The rushed development of AI methods and tools can make it difficult to keep up with all available options for computing, and even more difficult to identify the best alternative for a given task. This is why benchmarking values are key to compare and choose the best AI hardware option available. Benchmarking platforms give an overall view of relevant aspects like performance, environmental impact, efficiency, training speed, etc.
That’s why, as in the previous year, Helmholtz AI members from the Steinbuch Centre for Computing (SCC) at Karlsruhe Institute of Technology (KIT) and the Jülich Supercomputing Centre (JSC) at Forschungszentrum Jülich have jointly submitted their results to the MLPerf™ HPC benchmarking suite. And we are proud to announce that our infrastructures run on the best performing AI chips!
The initiative to submit was jointly coordinated by Helmholtz AI members, Daniel Coquelin, Katharina Flügel, and Markus Götz, from SCC and Jan Ebert, Chelsea John, and Stefan Kesselheim from JSC. The results cover our two units in those centers: the HoreKa supercomputer at SCC and the JUWELS Booster at JSC. Both run using NVIDIA A100 GPUs, one of the best performing according to the benchmark. The JUWELS Booster in particular used up to 3,072 NVIDIA A100 GPUs during these measurements.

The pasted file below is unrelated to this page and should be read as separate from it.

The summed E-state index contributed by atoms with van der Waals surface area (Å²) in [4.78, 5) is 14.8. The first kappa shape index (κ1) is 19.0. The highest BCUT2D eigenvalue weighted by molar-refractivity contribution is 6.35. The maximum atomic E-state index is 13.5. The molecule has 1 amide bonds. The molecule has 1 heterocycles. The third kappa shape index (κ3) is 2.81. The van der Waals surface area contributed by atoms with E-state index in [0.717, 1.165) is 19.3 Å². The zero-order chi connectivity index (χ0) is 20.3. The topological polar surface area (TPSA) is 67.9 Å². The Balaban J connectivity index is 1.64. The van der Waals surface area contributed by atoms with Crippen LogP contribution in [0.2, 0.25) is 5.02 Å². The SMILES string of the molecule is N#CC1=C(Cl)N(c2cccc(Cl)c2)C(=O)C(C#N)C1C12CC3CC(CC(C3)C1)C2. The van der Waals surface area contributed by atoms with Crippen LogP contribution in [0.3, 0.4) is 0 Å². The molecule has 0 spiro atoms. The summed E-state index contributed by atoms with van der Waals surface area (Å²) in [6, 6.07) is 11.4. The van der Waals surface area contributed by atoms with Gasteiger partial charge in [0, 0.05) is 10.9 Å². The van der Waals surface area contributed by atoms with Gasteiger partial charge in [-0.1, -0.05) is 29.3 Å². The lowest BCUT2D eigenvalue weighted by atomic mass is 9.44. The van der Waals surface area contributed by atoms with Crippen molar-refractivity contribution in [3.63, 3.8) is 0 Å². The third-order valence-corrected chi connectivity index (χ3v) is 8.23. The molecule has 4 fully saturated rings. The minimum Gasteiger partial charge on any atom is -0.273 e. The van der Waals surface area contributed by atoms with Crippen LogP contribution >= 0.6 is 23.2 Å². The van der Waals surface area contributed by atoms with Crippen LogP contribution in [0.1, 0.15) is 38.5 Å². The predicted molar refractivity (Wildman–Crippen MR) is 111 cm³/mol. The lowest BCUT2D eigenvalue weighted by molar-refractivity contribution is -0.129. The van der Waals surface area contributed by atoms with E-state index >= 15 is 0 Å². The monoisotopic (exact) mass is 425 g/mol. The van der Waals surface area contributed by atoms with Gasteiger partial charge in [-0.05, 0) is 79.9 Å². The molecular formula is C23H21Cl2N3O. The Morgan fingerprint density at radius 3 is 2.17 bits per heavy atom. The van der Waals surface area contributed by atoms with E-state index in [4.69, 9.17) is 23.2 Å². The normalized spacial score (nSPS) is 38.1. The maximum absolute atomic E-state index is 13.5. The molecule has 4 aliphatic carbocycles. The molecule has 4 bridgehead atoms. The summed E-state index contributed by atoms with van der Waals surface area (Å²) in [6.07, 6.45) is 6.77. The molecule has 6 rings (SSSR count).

The MLPerf™ HPC benchmarking suite is a great opportunity to fine-tune both code-based and system-based optimization methods and tools. For example, based on the CosmoFlow benchmark (Physical Quantity Estimation From Cosmological Image Data), we were able to improve our submission by over 300% compared to last year! While fine-tuning our IO operations, for example, we discovered ways for our filesystems to more rapidly and reliably deliver read and write performance. Thanks to this, the recent CosmoFlow benchmark results, featured by IEEE Spectrum and HPCWire, HoreKa achieved the runner-up position behind NVIDIA's Selene system and the top spot for academic and research institutions in terms of fastest training time, outcompeting even larger systems like RIKEN's Fugaku.
As the impacts of climate change become more apparent, it is also imperative to be more conscious about our environmental footprint, especially with respect to energy consumption. To that end, the system administrators at HoreKa have enabled the use of the Lenovo XClarity Controller to measure the energy consumption of the compute nodes*. For the submission runs on HoreKa, 1,127.8 kWh were used. This is slightly more than what it takes to drive an average electric car from Portugal to Finland.
The MLPerf™ HPC benchmarking suite is vital to determining the utility of our HPC machines for modern work flows. We look forward to submitting again next year!
Contact at SCC: Dr. Markus Götz
*This measurement does not include all parts of the system and is not an official MLCommons methodology, however it provides a minimum measurement for the energy consumed on our system. As each system is different, these results cannot be directly transferred to any other submission.